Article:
The first season of "Veronica Mars" is so damned good it hurts. If you try to deconstruct the influences on the show, which are certainly a plenty, you could easily bill it as a homogenization of "Twin Peaks", "Buffy", "90210" and even "the X-Files", but while all are obviously loved by the show's creators and writers, Veronica Mars is perfectly capable of standing on its own two feet with pride.

The first episode of the show sets up the entire season, in a very Twin Peaks way: who really killed Lilly Kane and why? The structure of the show is formulaic in the sense that essentially every episode is the same - Veronica is hired by classmates to solve some kind of mystery while secretly trying to unravel as many clues as possible as to who killed Lilly, why they killed Lilly and even where the hell her mom is - but it maintains a refreshing and brisk pace throughout the whole season.

The show is peppy, quirky and perfectly cast. Each character goes through an arch that is just wonderful to observe. The plot doesn't get stale and towards the end gets to be absolutely fan-freaking-tastic, to the point where I was often throwing my hands up in the air, completely giving in to the show. I think I even got close to crying at one point. It is that good.

My only criticism is that it doesn't really have episodes that are remarkably memorable, it is the overall connecting nature of the show that is memorable. Each episode contains so much plot development that they all blend together. Or maybe that's just because I watched the entire season in a span of maybe 4 days.

I never knew UPN was capable of producing a show that was this damned good. I don't think anyone did.

I love "Lost", I saw the pilot a few months before it aired and was instantly hooked, but pound for pound season 1 of "Veronica Mars" may be a better show simply because they introduce the mystery and across 22 episodes they actually resolve the mystery. Imagine that? 25 episodes of "Lost" and not a damned thing was ever resolved....

However, in the interest of full disclosure..."Veronica Mars" is moronically slotted against "Lost"'s possesed hour, but as season 2 has just started for both, I will watch "Lost" as it airs and watch VM later - "Lost" is crack.

Anyways, it gets my absolute highest recommendation. See the first season, it is phenomenal. It works on levels 98% of the other shows on network TV simply do not. It is funny, crazy, dark, mysterious, sexy and just all around polished - especially as the episodes progress.




In Soviet America, you sue MPAA!
3-Iron, Directed by Kim Ki-Duk, 2004



This is one of the best films I've seen all year long, if not the best. I consider it an absolute masterpiece. The gauntlet has been thrown.

This was actually my first introduction to Kim Ki-Duk after hearing nothing but high praise for Spring, Summer, Fall, Winter...And Spring I knew he was supposed to be a fine director, but I had no idea he was this good. The way he tells this story is just jaw dropping. It is a beautiful story of forbidden love between a simple man and a trapped housewife. The relationship forged in this movie is one of the most beautiful on screen relationships I've seen in I don't even know how long and throughout the films 90 minute running time the words exchanged between these two could be counted on one hand. Transforming silence and inaction into love is no easy feat and yet Kim Ki-Duk treats it like it is just second nature. I'm sure it wasn't the case, but this movie hits such a perfect stride that you'd think making the movie was almost effortless, yet thinking about each scene and the set up of each shot one can only imagine the thought process behind it all. I am in awe.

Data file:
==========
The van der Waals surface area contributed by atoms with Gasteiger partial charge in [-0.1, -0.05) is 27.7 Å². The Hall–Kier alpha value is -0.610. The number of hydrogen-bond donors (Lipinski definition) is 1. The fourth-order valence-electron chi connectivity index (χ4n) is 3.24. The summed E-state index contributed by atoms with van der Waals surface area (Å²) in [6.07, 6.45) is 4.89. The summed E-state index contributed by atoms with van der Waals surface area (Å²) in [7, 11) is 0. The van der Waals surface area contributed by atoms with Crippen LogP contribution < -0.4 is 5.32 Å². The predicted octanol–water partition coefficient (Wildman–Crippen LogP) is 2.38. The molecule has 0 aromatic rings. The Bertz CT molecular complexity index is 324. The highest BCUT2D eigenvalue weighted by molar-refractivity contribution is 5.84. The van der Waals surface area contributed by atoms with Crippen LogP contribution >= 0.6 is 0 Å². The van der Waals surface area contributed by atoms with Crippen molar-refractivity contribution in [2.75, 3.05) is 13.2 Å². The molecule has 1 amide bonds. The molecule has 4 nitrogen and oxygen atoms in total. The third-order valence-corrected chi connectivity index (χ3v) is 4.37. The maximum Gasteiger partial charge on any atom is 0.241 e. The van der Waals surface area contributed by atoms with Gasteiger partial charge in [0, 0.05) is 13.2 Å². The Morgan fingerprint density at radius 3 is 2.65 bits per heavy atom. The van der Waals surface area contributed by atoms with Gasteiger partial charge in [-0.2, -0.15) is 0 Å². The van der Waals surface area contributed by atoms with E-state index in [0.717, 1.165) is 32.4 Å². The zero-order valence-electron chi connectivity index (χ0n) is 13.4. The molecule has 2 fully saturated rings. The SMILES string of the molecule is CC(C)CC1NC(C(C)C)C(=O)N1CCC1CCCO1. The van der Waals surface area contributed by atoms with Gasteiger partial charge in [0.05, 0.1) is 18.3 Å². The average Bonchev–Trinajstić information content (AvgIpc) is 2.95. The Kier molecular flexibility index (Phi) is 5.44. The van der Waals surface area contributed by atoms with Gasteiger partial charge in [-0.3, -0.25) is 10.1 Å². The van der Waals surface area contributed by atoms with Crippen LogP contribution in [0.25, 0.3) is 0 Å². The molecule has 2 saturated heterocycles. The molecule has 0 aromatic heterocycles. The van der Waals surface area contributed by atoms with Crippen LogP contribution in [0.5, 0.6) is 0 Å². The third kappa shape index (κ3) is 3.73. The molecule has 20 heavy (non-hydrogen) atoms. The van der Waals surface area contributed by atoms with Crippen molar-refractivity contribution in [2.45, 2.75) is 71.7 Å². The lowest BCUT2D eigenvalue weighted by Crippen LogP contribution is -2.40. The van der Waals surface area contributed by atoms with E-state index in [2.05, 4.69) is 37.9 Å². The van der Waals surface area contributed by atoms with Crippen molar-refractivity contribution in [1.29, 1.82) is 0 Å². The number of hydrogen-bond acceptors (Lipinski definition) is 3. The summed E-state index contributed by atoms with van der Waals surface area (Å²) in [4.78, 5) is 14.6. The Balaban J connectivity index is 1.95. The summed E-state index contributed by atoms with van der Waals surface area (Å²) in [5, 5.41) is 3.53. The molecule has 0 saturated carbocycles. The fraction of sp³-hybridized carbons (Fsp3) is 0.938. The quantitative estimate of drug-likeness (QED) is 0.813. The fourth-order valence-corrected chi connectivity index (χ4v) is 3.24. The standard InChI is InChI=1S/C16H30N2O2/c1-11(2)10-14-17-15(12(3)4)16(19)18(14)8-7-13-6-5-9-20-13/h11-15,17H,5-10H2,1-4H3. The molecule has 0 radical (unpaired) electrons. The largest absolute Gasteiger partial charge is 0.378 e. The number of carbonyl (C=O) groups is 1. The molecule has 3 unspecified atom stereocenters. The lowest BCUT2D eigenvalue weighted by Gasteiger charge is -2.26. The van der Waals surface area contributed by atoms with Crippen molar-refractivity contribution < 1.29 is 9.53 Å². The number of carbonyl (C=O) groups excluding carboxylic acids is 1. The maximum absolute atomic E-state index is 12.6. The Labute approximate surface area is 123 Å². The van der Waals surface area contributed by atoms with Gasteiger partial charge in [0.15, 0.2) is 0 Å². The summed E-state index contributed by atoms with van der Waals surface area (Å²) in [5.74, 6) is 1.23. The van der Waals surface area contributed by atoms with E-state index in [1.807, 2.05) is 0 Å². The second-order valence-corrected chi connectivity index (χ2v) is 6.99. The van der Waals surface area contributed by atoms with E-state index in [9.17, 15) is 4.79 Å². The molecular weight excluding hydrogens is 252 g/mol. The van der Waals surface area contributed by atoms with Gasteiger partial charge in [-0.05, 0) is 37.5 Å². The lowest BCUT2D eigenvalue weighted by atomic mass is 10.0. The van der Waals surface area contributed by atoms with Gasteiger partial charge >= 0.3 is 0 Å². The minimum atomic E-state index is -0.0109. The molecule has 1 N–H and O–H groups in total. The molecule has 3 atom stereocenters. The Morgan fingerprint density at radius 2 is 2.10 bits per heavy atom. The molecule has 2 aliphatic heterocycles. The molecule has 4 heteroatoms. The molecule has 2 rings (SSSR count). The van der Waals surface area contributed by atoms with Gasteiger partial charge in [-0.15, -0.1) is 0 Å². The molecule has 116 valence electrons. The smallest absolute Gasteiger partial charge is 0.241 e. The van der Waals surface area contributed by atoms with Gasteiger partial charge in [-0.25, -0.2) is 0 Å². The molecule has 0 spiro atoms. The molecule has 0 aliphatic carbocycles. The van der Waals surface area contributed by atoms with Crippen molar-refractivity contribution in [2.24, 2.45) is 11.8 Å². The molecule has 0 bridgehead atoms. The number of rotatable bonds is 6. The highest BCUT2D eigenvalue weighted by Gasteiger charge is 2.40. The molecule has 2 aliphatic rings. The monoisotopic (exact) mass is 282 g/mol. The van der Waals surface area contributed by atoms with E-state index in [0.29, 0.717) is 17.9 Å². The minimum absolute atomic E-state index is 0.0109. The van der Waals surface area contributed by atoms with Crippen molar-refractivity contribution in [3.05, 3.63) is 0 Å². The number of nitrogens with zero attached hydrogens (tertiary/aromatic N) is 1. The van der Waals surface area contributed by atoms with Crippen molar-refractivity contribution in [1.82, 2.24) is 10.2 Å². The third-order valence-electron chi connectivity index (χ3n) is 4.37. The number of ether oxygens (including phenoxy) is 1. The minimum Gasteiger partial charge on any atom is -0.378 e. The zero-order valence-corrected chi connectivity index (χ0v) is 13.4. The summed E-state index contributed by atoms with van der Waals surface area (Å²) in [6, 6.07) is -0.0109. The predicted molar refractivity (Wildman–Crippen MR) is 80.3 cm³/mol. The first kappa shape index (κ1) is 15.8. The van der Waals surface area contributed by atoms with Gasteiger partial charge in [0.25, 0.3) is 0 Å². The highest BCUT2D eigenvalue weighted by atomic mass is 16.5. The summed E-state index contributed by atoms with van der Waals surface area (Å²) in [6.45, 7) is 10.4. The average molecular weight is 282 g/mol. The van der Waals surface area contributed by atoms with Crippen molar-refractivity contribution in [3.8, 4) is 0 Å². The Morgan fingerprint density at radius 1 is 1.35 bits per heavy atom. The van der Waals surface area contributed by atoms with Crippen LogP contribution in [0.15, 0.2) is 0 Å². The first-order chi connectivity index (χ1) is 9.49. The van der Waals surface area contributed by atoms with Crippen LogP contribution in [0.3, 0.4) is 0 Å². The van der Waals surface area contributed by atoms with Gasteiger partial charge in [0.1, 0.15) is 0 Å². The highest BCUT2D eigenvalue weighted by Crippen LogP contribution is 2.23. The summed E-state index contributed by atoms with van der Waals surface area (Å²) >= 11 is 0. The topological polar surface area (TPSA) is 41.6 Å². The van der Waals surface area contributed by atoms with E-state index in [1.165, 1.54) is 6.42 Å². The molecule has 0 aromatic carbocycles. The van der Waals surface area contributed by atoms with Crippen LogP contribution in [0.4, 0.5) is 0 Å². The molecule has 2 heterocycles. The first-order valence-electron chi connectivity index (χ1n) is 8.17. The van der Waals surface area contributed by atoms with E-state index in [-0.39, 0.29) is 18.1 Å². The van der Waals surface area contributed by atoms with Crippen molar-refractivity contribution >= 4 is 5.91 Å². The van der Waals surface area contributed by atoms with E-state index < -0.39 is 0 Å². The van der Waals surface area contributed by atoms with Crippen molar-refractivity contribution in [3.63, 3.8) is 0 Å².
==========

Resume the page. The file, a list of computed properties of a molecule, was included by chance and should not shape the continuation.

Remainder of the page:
It is a movie about sacrifice and insecurities, about taking hold of your world and about becoming untethered to what you know. It takes nothing for granted and manifests every emotion it has all by itself. I couldn't help but think of Vincent Gallo's The Brown Bunny while watching 3-Iron and think to myself that he wishes he could make a movie that was an eighth as good as this movie is. The two films have nothing in common in terms of story, in fact they're wildly different, but Gallo tried to create tenderness out of silence between strangers and he fell on his face, whereas Kim just dominates.

I don't even want to get into any more of a description of the film's events or story arch, I just implore that you take my word for it and see this amazing film as soon as possible. It is just beautiful.

3-Iron is flawless.



And the music!! My, God, the music!!! This film will woo you and sweep you away. Do not wait.



Can we try with real bullets now?
Thanks for the Veronica Mars review......I've heard a lot of good things about it, but still avoided it because I fear all UPN original programs and I enjoyed your 3-Iron review and hope to watch it soon

Argh!! Post number 666!!
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In Soviet America, you sue MPAA!
Thanks you two.

And Misirlou, I felt the same way about Veronica Mars but was stunned by how utterly fantastic of a show it is. It comes out on DVD next week and while it heartily gets my endorsement as a blind buy, at the least you (and everyone) should definetely rent it. You'll get sucked in.

And everyone should get their hands on a copy of 3-Iron as soon as is humanly possible.



In Soviet America, you sue MPAA!
6ixtynin9 (Ruang talok 69), directed by Pen-Ek Ratanaruang, 1999